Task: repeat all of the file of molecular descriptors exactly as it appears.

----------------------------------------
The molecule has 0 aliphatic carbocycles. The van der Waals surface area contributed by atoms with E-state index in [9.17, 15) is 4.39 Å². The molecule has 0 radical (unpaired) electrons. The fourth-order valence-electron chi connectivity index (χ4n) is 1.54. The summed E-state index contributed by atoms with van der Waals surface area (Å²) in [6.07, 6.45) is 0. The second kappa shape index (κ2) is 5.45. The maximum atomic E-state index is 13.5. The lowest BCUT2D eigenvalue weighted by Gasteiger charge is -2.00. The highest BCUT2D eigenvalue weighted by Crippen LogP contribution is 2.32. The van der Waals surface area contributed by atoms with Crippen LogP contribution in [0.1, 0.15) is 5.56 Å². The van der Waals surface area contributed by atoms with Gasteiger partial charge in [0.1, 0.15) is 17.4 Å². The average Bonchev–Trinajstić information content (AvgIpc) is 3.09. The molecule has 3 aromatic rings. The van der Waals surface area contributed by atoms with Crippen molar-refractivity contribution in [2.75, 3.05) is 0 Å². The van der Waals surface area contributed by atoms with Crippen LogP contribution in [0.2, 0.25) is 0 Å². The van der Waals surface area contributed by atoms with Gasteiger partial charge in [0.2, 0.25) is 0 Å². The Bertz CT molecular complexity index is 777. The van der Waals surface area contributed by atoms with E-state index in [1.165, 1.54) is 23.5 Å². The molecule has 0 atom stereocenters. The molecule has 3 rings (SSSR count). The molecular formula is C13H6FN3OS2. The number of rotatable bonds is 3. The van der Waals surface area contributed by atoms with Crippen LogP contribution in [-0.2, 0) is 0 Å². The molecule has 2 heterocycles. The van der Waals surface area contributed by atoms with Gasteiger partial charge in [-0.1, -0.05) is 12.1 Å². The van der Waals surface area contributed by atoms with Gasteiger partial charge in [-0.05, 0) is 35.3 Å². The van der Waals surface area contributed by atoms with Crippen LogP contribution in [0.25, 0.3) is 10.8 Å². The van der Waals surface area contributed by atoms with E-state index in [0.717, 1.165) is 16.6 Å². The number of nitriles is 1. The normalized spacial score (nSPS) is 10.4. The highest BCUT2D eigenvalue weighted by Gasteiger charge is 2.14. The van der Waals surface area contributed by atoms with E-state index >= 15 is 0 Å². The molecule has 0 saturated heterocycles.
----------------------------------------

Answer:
The molecule has 0 aliphatic carbocycles. The van der Waals surface area contributed by atoms with E-state index in [9.17, 15) is 4.39 Å². The molecule has 0 radical (unpaired) electrons. The fourth-order valence-electron chi connectivity index (χ4n) is 1.54. The summed E-state index contributed by atoms with van der Waals surface area (Å²) in [6.07, 6.45) is 0. The second kappa shape index (κ2) is 5.45. The maximum atomic E-state index is 13.5. The lowest BCUT2D eigenvalue weighted by Gasteiger charge is -2.00. The highest BCUT2D eigenvalue weighted by Crippen LogP contribution is 2.32. The van der Waals surface area contributed by atoms with Crippen LogP contribution in [0.1, 0.15) is 5.56 Å². The van der Waals surface area contributed by atoms with Gasteiger partial charge in [0.1, 0.15) is 17.4 Å². The average Bonchev–Trinajstić information content (AvgIpc) is 3.09. The molecule has 3 aromatic rings. The van der Waals surface area contributed by atoms with Crippen molar-refractivity contribution in [2.75, 3.05) is 0 Å². The van der Waals surface area contributed by atoms with Crippen LogP contribution in [0.2, 0.25) is 0 Å². The van der Waals surface area contributed by atoms with Gasteiger partial charge in [0.2, 0.25) is 0 Å². The Bertz CT molecular complexity index is 777. The van der Waals surface area contributed by atoms with E-state index in [1.165, 1.54) is 23.5 Å². The molecule has 0 atom stereocenters. The molecule has 3 rings (SSSR count). The molecular formula is C13H6FN3OS2. The number of rotatable bonds is 3. The van der Waals surface area contributed by atoms with Crippen LogP contribution in [-0.2, 0) is 0 Å². The molecule has 2 heterocycles. The van der Waals surface area contributed by atoms with Gasteiger partial charge in [-0.1, -0.05) is 12.1 Å². The van der Waals surface area contributed by atoms with Gasteiger partial charge in [-0.05, 0) is 35.3 Å². The van der Waals surface area contributed by atoms with Crippen LogP contribution in [0.25, 0.3) is 10.8 Å². The van der Waals surface area contributed by atoms with E-state index in [0.717, 1.165) is 16.6 Å². The number of nitriles is 1. The normalized spacial score (nSPS) is 10.4. The highest BCUT2D eigenvalue weighted by Gasteiger charge is 2.14. The van der Waals surface area contributed by atoms with E-state index >= 15 is 0 Å². The molecule has 0 saturated heterocycles.